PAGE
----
Thursday, July 7, 2011

Long-term care litigation

Dad needed a mechanical lift
Falls occur for many reasons. Many seniors refuse to use walkers, or other aides. (Adult children complain about this a lot.) My father, with dementia, was desperate to get out of his bed, wheelchair, and staff put pads around his bed, which they lowered to the floor. He was unable to walk, yet kept trying to get out of bed to go to the bathroom. Sometimes they are self-inflicted wounds due to stubbornness, ignorance, or psychosocial issues.

This PSW litigation (below) is poignant, since many people are 'two-person' lifts. It must be a lesson learned. PSWs must be aware of policies, protocols, individual treatment plans, Scope of Practice. It takes time and energy to read a client's file, which is why continuity in caregiving in a setting is important.

I fought hard with staff to treat dad using palliative protocols.
My husband injured his back after lifting my dad. Dad would beg us to get him in and out of bed.

Mission Creep is bad news.

Caregivers must be vigilant NOT to do things that would be dangerous. I cannot tell you how many PSWs and volunteers report back issues. I know of a volunteer, working with a friend, who was asked to take her down to the toilet. She hadn't been out of bed for days.
While I was volunteering a PSW new to the case was asked to do the same for the client. She, too, hadn't been mobile for days and was at great risk for a fall.

Caregiver not only need information, but must be aware of each case, the treatment plan, status of mobility, and risks cannot be taken on the part of the caregiver or care recipient.

Check out this comment on a previous post:
"I too am a caregiver, working alone in the Client's home. While I am not concerned for my life, I am concerned about injury due to inappropriate tasks being assigned.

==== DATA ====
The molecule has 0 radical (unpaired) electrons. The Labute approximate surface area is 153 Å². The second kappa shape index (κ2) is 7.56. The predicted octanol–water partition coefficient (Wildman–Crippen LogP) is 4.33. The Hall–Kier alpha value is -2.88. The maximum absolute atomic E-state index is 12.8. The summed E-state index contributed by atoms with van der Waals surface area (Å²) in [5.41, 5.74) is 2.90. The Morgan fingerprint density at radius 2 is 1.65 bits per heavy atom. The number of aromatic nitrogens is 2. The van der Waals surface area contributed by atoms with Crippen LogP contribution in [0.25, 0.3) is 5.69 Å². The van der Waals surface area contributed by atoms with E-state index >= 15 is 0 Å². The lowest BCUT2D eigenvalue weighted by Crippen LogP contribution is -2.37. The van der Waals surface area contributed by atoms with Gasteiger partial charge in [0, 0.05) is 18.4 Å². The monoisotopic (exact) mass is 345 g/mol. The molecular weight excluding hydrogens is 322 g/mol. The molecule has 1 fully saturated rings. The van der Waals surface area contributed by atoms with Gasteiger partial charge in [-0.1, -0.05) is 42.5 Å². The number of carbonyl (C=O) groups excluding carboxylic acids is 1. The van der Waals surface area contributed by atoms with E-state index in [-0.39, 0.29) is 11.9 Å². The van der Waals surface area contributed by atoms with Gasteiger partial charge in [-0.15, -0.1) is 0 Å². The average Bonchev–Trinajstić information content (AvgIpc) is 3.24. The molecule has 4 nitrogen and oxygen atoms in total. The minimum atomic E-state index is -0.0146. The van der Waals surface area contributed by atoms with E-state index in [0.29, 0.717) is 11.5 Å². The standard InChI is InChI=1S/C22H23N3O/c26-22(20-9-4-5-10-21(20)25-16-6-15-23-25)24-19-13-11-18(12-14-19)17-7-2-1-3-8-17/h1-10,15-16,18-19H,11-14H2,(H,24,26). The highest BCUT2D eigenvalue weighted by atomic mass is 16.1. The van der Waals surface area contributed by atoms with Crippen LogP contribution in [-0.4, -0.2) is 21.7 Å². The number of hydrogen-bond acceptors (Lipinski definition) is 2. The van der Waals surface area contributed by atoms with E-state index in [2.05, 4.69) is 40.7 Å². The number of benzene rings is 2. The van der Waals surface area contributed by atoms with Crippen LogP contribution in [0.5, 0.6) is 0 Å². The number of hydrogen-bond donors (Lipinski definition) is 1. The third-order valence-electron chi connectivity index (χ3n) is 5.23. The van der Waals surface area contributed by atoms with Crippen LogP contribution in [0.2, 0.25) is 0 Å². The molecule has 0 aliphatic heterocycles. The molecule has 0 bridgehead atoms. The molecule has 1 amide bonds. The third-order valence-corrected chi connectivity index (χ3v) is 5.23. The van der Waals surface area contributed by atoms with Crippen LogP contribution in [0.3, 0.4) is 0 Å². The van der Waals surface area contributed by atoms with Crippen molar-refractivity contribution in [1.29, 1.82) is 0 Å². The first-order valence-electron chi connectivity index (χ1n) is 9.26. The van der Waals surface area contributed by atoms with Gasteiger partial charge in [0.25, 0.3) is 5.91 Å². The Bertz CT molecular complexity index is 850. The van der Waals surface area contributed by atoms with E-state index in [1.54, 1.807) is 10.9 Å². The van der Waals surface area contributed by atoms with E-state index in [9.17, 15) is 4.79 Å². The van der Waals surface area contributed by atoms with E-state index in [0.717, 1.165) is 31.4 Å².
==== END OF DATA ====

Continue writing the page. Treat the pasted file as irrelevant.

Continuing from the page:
In another position I had a few years ago I worked with a man who had a history of sexual inappropriatness.
Both of these positions were funded by the local office of the B.C. Ministry of Health under a programme in which the client administers the funds themselves.
My question relates to ultimate responsibility. In cases where a caregiver is injured, or killed, what responsibility is carried by the agency that oversees and funds the care?"


Nursing home worker charged in senior's death in Pickering


The Canadian Press
Date: Friday May. 27, 2011 7:28 AM ET
PICKERING, Ont. — An employee of a Pickering, Ont., nursing home has been charged after an elderly resident died from injuries suffered in a fall.
The worker allegedly moved a 91-year-old female resident by herself on March 20, in violation of the resident's personal care plan and the home's policy.
The resident hurt her leg during the move, no fall reported, taken to hospital with a fractured femur on March 23 and died on April 4 due to complications.
Diane Peck of Pickering is charged with criminal negligence causing death and failure to provide the necessities of life.

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